Statistical analysis was performed using Statsdirect 2.5.7 (Statsdirect Ltd., UK). Pooled outcome measures were determined using random effects models as described by Der Simonian and Laird [16]. Heterogeneity amongst the trials was assessed by Cochran’s Q statistic, a null hypothesis test in which p < 0.05 is taken to indicate the presence of significant heterogeneity and the I2 statistic, which describes the percentage of variation across studies due to significant heterogeneity. The Egger test was used to assess the funnel plot for significant asymmetry, indicating possible publication or other biases. This study was not prospectively registered with any formal registry for systematic reviews.

Results

The literature search identified eight population-based studies for inclusion [17, 18, 19, 20, 21, 22, 23, 24]. Figure 1 demonstrates the PRISMA flowchart for the literature search. In total, there were 635,642 patients included the analysis. There were 114,020 patients who received bariatric surgery (gastric bypass: 69,740; sleeve gastrectomy: 7519; gastric band: 13,609; gastroplasty: 8632; alternative procedure or undetermined: 14,520). There were 521,622 control patients. The majority of studies utilized patients diagnosed as obese to form the control group [17, 18, 19, 21, 22, 24]. One study matched patients according to age and gender [20], and one study compared results to the background national population [23]. Table 1 provides the patient demographic details for all studies. Quality assessment of studies was undertaken with the Newcastle Ottawa Scale (Supplementary Table 1) [25]. All studies scored four stars for patient selection (rated out of four stars). Two studies scored one star for comparability as controls did not necessarily have a diagnosis of obesity [20, 23]. All other studies scored the maximum score for comparability (two stars). All studies scored three stars for outcome (rated out of three stars).
Fig. 1

PRISMA flowchart

Table 1

Patient demographics for the studies included in the pooled analysis

Author

Patient number

Age (years)

Female gender

BMI

Procedure type

Surgery

Control

Surgery

Control

Surgery

Control

Surgery

Control

Gastric bypass

Sleeve

Gastric band

Vertical banded gastroplasty

Other or indeterminate

Adams [17]

6596

9442

38.9 ± 10.3

39.1 ± 10.7

5654 (86%)

7872 (83%)

44.9 ± 7.6

47.4 ± 6.5

6596

0

0

0

0

Derogar [18]

15,095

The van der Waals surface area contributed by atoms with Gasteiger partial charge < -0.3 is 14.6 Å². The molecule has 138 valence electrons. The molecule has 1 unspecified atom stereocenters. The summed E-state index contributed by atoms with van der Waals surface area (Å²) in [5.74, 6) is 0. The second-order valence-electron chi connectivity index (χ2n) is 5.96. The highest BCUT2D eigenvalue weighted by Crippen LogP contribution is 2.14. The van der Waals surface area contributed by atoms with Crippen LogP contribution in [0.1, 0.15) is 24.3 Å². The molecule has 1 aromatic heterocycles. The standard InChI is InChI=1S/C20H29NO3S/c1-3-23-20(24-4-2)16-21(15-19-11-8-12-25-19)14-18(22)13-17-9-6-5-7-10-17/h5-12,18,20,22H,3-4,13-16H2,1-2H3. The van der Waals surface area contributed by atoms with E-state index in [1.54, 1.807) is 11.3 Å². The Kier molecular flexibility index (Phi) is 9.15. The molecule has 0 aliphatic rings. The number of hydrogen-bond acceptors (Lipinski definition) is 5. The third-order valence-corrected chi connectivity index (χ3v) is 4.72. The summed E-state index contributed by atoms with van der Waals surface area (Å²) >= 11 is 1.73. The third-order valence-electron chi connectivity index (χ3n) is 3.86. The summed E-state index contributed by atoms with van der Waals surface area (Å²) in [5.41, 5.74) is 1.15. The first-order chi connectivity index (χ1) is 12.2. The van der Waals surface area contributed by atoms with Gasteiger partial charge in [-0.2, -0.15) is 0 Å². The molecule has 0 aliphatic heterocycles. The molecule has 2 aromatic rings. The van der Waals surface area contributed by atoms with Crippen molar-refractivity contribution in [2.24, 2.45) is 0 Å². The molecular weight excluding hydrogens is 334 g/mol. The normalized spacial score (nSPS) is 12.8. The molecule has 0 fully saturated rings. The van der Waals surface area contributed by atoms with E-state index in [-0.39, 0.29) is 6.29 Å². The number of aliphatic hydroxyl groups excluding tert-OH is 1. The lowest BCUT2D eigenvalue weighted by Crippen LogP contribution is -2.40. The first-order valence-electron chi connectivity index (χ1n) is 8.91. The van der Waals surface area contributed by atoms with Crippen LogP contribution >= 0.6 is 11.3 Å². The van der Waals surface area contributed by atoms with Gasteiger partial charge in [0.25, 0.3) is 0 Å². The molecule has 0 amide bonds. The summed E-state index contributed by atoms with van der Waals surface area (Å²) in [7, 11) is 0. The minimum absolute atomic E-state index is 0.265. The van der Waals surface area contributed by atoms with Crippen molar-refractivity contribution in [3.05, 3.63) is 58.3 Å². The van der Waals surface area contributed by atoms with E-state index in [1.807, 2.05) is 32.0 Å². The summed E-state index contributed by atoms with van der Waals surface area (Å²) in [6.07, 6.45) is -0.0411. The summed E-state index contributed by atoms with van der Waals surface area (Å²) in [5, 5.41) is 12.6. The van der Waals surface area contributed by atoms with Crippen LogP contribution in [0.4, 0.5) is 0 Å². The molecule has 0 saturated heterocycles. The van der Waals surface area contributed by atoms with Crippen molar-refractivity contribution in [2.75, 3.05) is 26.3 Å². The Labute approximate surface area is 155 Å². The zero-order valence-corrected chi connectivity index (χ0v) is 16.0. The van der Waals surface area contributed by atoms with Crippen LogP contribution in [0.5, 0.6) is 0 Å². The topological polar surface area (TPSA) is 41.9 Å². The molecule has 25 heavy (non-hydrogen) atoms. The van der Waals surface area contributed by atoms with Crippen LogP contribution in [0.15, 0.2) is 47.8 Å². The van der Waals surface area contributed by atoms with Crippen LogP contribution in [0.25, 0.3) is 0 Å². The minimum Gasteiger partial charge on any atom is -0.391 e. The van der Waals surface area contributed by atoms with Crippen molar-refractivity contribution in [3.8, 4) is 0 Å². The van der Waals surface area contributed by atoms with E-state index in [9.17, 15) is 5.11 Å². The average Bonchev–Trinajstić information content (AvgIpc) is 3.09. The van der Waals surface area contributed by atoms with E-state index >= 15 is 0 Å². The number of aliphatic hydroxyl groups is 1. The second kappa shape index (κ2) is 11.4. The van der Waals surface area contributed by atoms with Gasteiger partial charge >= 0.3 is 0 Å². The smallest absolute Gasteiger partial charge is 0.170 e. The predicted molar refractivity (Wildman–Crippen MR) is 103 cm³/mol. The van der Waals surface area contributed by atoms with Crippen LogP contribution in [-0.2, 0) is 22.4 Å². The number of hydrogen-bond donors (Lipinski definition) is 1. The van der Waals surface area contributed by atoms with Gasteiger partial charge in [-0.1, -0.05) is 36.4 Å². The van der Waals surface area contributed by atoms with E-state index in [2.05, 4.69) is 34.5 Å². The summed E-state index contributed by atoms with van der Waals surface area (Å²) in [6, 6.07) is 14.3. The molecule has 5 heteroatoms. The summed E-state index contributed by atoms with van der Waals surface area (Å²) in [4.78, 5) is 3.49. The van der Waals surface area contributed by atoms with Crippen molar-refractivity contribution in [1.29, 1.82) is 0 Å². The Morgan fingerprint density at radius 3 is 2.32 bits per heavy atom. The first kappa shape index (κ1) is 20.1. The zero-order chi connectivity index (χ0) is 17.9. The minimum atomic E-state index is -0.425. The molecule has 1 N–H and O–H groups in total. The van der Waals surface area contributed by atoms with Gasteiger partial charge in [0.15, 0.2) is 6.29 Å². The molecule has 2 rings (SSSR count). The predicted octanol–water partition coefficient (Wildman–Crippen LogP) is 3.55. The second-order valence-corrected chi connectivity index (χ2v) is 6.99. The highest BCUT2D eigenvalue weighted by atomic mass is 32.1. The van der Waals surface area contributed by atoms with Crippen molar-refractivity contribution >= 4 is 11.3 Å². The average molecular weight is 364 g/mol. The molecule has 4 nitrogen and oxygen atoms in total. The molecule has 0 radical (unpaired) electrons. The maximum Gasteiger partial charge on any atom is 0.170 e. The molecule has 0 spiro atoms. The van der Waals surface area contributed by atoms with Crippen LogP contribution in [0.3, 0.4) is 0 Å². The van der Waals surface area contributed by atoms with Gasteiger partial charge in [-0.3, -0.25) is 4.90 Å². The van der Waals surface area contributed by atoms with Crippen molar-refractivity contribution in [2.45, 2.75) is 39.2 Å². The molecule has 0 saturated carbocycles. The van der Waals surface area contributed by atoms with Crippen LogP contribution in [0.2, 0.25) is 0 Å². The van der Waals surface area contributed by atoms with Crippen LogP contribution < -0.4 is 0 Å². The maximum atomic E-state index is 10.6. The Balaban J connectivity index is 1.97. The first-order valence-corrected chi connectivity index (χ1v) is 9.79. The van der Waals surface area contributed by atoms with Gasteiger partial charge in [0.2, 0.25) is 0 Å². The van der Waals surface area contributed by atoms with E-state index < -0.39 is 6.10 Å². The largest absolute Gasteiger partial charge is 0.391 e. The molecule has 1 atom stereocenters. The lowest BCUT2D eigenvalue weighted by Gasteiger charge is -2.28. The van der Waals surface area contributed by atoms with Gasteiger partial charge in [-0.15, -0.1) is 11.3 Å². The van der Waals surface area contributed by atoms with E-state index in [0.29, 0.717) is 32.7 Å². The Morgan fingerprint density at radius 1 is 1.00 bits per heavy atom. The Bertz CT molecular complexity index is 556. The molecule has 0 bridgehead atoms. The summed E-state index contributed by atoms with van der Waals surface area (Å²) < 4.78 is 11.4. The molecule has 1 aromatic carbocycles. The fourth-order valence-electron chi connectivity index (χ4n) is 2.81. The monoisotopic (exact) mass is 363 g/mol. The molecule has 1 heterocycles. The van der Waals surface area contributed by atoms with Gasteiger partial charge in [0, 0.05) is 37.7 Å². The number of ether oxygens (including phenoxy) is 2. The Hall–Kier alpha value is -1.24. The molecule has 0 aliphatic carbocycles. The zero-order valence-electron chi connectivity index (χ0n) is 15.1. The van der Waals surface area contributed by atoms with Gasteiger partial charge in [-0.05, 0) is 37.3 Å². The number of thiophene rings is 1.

62,016

18–39: 51%

40–49: 30%

≥50: 19%

18–39: 30%

40–49: 18%

≥50: 52%

11,608 (77%)

38,870 (63)

7769

0

3575

3743

0

Douglas [19]

3882

3882

45 ± 11

45 ± 11

3126 (81%)

3166 (82%)

44.7 ± 8.8

42.1 ± 6.5

1421

613

1829

0

19

Gribsholt [20]

9895

247,366

40.2

40.2

7748 (78%)

193,688 (78%)

9895

0

0

0

0

Mackenzie [21]

8794

8794

42 (35–50)

42 (35–50)

7069 (80%)

7069 (80%)

4978

859

2957

0

0

Maret-Ouda [22]

34,437

123,695

40 (33–48)

43 (32–54)

26,194

82,913

25,536

0

4012

4889

0

Ostlund [23]

13,123

18–39: 53%

40–49: 29%

≥50: 18%

10,121 (77%)

Schauer [24]

22,198

66,427

45.0 ± 11.0

45.1 ± 11.0

17,980 (81%)

53,892 (81%)

44.8 ± 6.7

44.4 ± 6.3

13,545

6047

1236

1370

Overall Cancer Incidence

Four papers reported overall cancer incidence in patients who had undergone bariatric surgery [17, 19, 20, 24]. Bariatric surgery was associated with a significant reduction in overall cancer incidence compared to control patients (pooled odds ratio (POR) = 0.72; 95% confidence interval (CI) 0.59 to 0.87; p = 0.0007). There was some evidence of statistical heterogeneity (Cochran Q = 11.33; p = 0.01; I2 = 73.5%) but no evidence of bias (Egger = −0.06; p = 0.98) (Fig. 2).
Fig. 2

Forest plot for overall cancer risk

Obesity-Related Cancer

Three studies reported rate of obesity-related cancer defined as cancer of the breast, prostate, colorectum, endometrium, ovary, kidney, esophagus (adenocarcinoma only), liver, pancreas, gallbladder, non-Hodgkin lymphoma, leukemia, and thyroid [17, 23, 24]. Myeloma [17, 24], gastric cardia [24], and meningioma [24] were also included in the definition of obesity-related cancer in some studies (Table 2). An additional study described results for “hormone-related cancers” (including breast, endometrium, and prostate), and these were included as obesity-related cancer for the purposes of analysis [21].
Table 2

Outcomes for overall cancer incidence and obesity-related cancer

Author

Overall cancer incidence

Obesity-related cancer

Obesity-related cancer (women)

Obesity-related cancer (men)

Surgery

Control

Surgery

Control

Surgery

Control

Surgery

Control

Adams [17]

254 (3.9%)

477 (5.0%)

104 (1.6%)

253 (2.7%)

Derogar [18]

Douglas [19]

127 (3.2%)

138 (3.6%)

Gribsholt [20]

17 (0.17%)

983 (0.4%)

Mackenzie [21]

75 (0.9%)

318 (3.6%)

291 (4.1%)

65 (0.9%)

27 (1.6%)

10 (0.6%)

Maret-Ouda [22]

    

Ostlund [23]

SIR 1.04 (95% CI 0.93–1.17)

SIR 0.97 (0.85–1.11)

SIR 1.41 (1.09–1.81)

Schauer [24]

HR 0.67 (0.60–0.74)

HR 0.59 (0.51–0.69)

HR 0.58 (0.49–0.67)

HR 0.7 (0.46–1.07)

Bariatric surgery was associated with a significant reduction in incidence of obesity-related cancer (POR = 0.55; 95% CI 0.31 to 0.96; p = 0.04). There was some evidence of significant statistical heterogeneity (Cochran Q = 124.34; p = < 0.0001; I2 = 97.6%) but no evidence of bias (Egger = −15.4; p = 0.14) (Fig. 3).